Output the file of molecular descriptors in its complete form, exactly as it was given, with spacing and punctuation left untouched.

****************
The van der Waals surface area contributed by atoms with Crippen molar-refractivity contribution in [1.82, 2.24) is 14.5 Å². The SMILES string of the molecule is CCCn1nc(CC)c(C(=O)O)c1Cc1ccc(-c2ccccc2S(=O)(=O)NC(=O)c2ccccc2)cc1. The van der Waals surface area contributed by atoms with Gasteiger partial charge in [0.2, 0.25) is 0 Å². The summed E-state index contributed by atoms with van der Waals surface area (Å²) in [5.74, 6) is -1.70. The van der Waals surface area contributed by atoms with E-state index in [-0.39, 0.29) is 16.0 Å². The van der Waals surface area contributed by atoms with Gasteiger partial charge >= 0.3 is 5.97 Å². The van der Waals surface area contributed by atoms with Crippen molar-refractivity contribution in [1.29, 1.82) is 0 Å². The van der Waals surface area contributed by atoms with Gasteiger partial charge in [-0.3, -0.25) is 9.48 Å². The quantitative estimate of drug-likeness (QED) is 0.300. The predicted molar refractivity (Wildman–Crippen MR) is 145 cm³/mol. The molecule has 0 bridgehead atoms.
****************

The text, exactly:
The van der Waals surface area contributed by atoms with Crippen molar-refractivity contribution in [1.82, 2.24) is 14.5 Å². The SMILES string of the molecule is CCCn1nc(CC)c(C(=O)O)c1Cc1ccc(-c2ccccc2S(=O)(=O)NC(=O)c2ccccc2)cc1. The van der Waals surface area contributed by atoms with Gasteiger partial charge in [0.2, 0.25) is 0 Å². The summed E-state index contributed by atoms with van der Waals surface area (Å²) in [5.74, 6) is -1.70. The van der Waals surface area contributed by atoms with E-state index in [-0.39, 0.29) is 16.0 Å². The van der Waals surface area contributed by atoms with Gasteiger partial charge >= 0.3 is 5.97 Å². The van der Waals surface area contributed by atoms with Crippen molar-refractivity contribution in [1.29, 1.82) is 0 Å². The van der Waals surface area contributed by atoms with Gasteiger partial charge in [-0.3, -0.25) is 9.48 Å². The quantitative estimate of drug-likeness (QED) is 0.300. The predicted molar refractivity (Wildman–Crippen MR) is 145 cm³/mol. The molecule has 0 bridgehead atoms.